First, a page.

The following are CGI best practices with respect to calling a subscript:
You can use sh subscript.sh for both exploded (unarchived) Web applications and archived Web applications (WAR files).
You can use sh $PWD/subscript.sh for both exploded (unarchived) Web applications and archived Web applications (WAR files).
You can use sh $DOCUMENT_ROOT/$PATH/subscript.sh for exploded (unarchived) Web applications. You cannot use it, however, for archived Web applications (WAR files). This is due to the fact that the document root might point you to the root of your WAR file, and the scripting language cannot open that WAR file and locate the subscript.sh needed for execution. This is true not only for sh, but for any scripting language.
Servlet Best Practices
Consider the following best practices when writing HTTP servlets:
Compile your servlet classes into the WEB-INF/classes directory of your Web Application.
Make sure your servlet is registered in the J2EE standard Web applications deployment descriptor (web.xml).
When responding to a request for a servlet, WebLogic Server checks the time stamp of the servlet class file prior to applying any filters associated with the servlet, and compares it to the servlet instance in memory. If a newer version of the servlet class is found, WebLogic Server re-loads all servlet classes before any filtering takes place. When the servlets are re-loaded, the init() method of the servlet is called. All servlets are reloaded when a modified servlet class is discovered due to the possibility that there are interdependencies among the servlet classes.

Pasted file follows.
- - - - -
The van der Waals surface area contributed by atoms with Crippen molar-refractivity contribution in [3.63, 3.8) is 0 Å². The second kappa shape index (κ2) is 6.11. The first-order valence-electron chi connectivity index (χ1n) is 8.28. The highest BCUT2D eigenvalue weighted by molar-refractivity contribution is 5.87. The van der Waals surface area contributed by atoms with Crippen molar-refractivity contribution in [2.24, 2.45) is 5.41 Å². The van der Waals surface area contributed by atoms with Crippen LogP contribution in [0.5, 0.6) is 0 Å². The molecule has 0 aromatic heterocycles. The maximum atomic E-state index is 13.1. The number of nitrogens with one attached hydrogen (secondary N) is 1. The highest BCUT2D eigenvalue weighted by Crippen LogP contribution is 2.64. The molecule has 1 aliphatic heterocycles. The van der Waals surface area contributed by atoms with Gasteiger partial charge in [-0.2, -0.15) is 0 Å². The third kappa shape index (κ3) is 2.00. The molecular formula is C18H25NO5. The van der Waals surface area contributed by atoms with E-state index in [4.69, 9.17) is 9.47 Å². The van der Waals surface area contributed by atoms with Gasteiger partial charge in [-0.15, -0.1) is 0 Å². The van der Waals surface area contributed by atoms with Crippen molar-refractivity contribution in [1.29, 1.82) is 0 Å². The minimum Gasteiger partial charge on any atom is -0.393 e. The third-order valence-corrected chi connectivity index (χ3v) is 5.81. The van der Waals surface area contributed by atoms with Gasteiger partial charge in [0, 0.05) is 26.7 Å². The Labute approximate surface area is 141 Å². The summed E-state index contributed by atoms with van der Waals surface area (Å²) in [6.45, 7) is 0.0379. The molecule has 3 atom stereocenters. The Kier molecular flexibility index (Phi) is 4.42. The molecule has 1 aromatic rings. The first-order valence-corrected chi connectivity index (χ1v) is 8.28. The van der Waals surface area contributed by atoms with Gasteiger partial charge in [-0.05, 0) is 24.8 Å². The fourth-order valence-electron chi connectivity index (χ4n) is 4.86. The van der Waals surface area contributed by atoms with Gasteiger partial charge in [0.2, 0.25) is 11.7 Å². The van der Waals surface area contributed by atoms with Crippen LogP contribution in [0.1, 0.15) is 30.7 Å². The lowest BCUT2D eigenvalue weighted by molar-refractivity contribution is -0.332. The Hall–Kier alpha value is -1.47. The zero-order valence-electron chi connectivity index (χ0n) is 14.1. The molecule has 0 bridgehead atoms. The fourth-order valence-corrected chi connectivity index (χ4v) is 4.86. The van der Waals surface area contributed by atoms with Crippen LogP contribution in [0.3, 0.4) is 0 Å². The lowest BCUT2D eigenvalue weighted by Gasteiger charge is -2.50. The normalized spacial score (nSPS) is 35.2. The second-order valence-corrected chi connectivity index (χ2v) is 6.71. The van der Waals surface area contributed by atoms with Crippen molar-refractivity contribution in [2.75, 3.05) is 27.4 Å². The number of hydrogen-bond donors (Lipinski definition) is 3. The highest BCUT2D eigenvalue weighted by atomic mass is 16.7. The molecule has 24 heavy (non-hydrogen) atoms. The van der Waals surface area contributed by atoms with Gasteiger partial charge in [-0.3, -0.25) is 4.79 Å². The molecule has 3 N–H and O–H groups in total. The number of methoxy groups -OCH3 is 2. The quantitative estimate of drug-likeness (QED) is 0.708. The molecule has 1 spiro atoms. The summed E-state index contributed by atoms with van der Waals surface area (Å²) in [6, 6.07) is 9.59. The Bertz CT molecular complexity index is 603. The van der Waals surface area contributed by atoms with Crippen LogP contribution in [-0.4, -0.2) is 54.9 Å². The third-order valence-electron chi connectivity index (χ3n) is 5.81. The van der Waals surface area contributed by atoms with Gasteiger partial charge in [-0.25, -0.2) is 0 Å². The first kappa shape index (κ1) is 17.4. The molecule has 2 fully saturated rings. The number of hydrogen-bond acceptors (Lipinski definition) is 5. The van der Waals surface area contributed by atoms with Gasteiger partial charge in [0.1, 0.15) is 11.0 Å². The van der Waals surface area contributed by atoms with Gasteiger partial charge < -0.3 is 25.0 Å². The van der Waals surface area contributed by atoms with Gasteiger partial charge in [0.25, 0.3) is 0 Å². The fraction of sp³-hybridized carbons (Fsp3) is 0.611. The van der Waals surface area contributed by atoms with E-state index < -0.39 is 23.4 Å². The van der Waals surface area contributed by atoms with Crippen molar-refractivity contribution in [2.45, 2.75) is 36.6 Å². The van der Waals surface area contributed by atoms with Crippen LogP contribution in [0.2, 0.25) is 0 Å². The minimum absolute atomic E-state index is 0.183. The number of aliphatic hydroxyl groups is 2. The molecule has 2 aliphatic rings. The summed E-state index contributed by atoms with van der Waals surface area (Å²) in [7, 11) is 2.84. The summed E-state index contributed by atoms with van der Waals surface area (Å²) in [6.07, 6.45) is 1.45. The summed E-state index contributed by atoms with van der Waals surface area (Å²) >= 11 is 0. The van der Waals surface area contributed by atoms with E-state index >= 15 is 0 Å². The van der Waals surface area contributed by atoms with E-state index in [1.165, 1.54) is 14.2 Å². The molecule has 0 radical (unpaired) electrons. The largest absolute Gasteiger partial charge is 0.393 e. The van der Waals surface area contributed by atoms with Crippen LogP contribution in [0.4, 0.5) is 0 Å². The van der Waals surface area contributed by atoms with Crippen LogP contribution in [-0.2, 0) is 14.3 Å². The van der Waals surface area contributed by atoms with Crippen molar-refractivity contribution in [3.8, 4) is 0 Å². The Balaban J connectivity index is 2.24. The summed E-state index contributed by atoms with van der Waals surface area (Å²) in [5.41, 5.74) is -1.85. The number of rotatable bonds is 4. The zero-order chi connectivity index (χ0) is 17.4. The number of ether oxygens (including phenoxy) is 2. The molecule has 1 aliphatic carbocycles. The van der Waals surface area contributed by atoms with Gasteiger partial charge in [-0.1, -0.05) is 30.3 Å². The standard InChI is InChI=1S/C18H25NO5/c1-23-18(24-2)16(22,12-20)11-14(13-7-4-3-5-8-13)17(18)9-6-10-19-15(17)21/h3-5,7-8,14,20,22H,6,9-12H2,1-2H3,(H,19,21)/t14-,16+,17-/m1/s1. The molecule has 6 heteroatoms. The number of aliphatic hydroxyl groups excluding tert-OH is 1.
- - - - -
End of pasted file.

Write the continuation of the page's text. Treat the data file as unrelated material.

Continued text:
You can set the interval (in seconds) at which WebLogic Server checks the time stamp with the Servlet Reload attribute. This attribute is set on the Files tab of your Web Application, in the Administration Console. If you set this attribute to zero, WebLogic Server checks the time stamp on every request, which can be useful while developing and testing servlets but is needlessly time consuming in a production environment. If this attribute is set to -1, WebLogic Server does not check for modified servlets.
Best Practice When Subclassing ServletResponseWrapper
J2EE provides the class javax.servlet.ServletResponseWrapper, which you can subclass in your Servlet to adapt its response.
Oracle recommends that if you create your own response wrapper by subclassing the ServletResponseWrapper class, you should always override the flushBuffer() and clearBuffer() methods. Not doing so might result in the response being committed prematurely.